Animals mourning their kin are well documented – Elephants travel for miles to pay their respects to member of their clan; mother Orcas carry their dead young over their head for hours; Monkeys quietly observe their dead mates and mother monkeys suckling on themselves when an infant dies. This shows how humans are so closely related to other members of the animal kingdom. It was a heart warming experience for me to witness those Cockatoos this morning.
It is the secret of the world that all things subsist and do not die, but only retire a little from sight and afterwards return again. Nothing is dead; men feign themselves dead, and endure mock funerals and mournful obituaries, and there they stand looking out of the window, sound and well, in some new strange disguise. Jesus is not dead; he is very well alive; nor John, nor Paul, nor Mahomet, nor Aristotle; at times we believe we have seen them all, and could easily tell the names under which they go. Emerson
Byron Bay is in the Northeastern end of New South Wales, Australia. Know for many things such as the beautiful beaches, Cape Byron Lighthouse, funky shops, cafes and restaurants. When you visit Byron Bay you will experience a relaxed atmosphere and people who seemed too cool to worry about issues or dramas everywhere else.
We’ve visited Byron Bay many times. Before I remembered the place to have more people who preferred the ‘alternative’ lifestyle. On our recent visit the place still had most of the familiar places to visit, except it felt more upgraded. Some buildings were upgraded to modern accommodations and new retail outlets. The beach, I’m glad to report, was still pristine. Sadly I didn’t get to visit the lighthouse this time and missed the chance to (hopefully) catch a glimpse of visiting whales.
Here are some snaps of this gorgeous, funky town…
We arrived around midmorning in time for a late breakfast at my favourite cafe – Twisted Sista. This cafe has some twistedly looking food. I had to have the big breakfast!
I’m warning you, this breakfast is not for the faint of hearts, it was massive! and I was struggling. The good news is we can burn all those calories by walking through the town centre and enjoy more sight. And the beach… another little piece of heaven in Australia.
After a bit of walk around the town centre we needed to head down to the beach and chill. This was the first time I saw this beach a little bit crowded with little young things clearly enjoying their schoolies break.
These boys looked like they were ready to tackle a major challenge, good luck!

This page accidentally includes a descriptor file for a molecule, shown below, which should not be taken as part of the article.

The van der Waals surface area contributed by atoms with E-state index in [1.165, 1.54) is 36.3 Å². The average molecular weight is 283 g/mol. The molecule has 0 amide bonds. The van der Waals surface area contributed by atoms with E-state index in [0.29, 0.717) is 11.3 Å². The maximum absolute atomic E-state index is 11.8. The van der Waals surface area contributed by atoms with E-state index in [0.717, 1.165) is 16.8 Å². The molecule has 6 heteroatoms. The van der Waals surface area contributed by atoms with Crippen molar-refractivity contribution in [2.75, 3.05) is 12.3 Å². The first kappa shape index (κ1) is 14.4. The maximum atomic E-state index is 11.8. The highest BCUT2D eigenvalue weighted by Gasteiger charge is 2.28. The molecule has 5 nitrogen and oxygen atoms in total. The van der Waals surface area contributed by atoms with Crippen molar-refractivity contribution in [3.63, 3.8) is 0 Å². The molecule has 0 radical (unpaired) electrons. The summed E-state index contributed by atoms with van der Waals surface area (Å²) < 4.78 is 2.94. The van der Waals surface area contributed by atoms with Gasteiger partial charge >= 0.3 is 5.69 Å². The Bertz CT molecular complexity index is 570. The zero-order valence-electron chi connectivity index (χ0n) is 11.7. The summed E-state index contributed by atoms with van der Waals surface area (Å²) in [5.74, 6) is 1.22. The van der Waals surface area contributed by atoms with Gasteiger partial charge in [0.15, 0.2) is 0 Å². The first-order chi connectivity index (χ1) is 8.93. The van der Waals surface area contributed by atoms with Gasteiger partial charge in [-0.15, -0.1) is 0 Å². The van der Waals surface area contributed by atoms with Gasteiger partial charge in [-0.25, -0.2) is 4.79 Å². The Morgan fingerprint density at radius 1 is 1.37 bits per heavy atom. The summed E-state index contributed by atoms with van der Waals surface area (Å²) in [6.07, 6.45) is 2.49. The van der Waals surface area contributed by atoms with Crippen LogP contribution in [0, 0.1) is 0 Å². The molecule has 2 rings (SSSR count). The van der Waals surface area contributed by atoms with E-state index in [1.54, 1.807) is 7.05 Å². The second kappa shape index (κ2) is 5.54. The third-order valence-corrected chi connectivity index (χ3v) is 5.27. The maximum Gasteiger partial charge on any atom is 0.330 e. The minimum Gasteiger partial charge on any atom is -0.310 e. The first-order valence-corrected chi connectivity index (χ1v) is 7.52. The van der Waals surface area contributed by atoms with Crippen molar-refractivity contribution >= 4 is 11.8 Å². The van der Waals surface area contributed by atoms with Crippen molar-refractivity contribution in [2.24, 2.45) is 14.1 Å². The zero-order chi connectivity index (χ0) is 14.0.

And after all the walking and soaking the warm sun it was time for a late lunch…next to Mary Ryan’s we noticed a new cafe – Dip, so we had a look inside.
After consuming that hearty chicken salad we bid farewell, once again, and promise to visit another fine sunny day. Maybe next time when the whales are there blowing their air holes across the Cape Byron lighthouse.
Being back home affords us to enjoy the routine we used to have. Going to the shops, sitting by the beach, eating favourite meals and enjoying coffee with friends. One thing I like about being back on the Gold Coast is the chance to visit the farmers’ markets. It’s not so much what we can buy or eat whilst we’re there, it’s more the communing with people – the sort of people who also enjoys being with market people. In our modern age of shopping malls and large groceries, we are robbed of the wonderful experiences such as talking to the farmers and other shoppers. At the markets we get the stories behind where the unusual looking products came from, what condition they were grown, the name of cow who produced the milk and how the soaps were formed.
At one of the local markets we visited recently I was saddened to observe and learn that many stalls were gone… many farmers and stall owners simply found it hard to survive. All around the coast several of these small markets have sprung in the last few years, but shoppers were sometimes too busy to be bothered on their weekends to drive up and buy their fruits and veggies at the market, when they can easily go up to the nearest Woolies or Coles!
I, on the other hand, when I can, prefer to visit the markets on the weekend to have my breakfast of Belgian waffles, coffee and healthy fruit smoothies. Last Sunday I had Almond Croissant from french sounding gentlefarmers.
Here some photos of the rest of that day.
I really enjoy farmers markets and for those who have not done so…maybe have a look around your neighbourhood to find where they are. They are great for meeting people, chatting with locals and making new friends.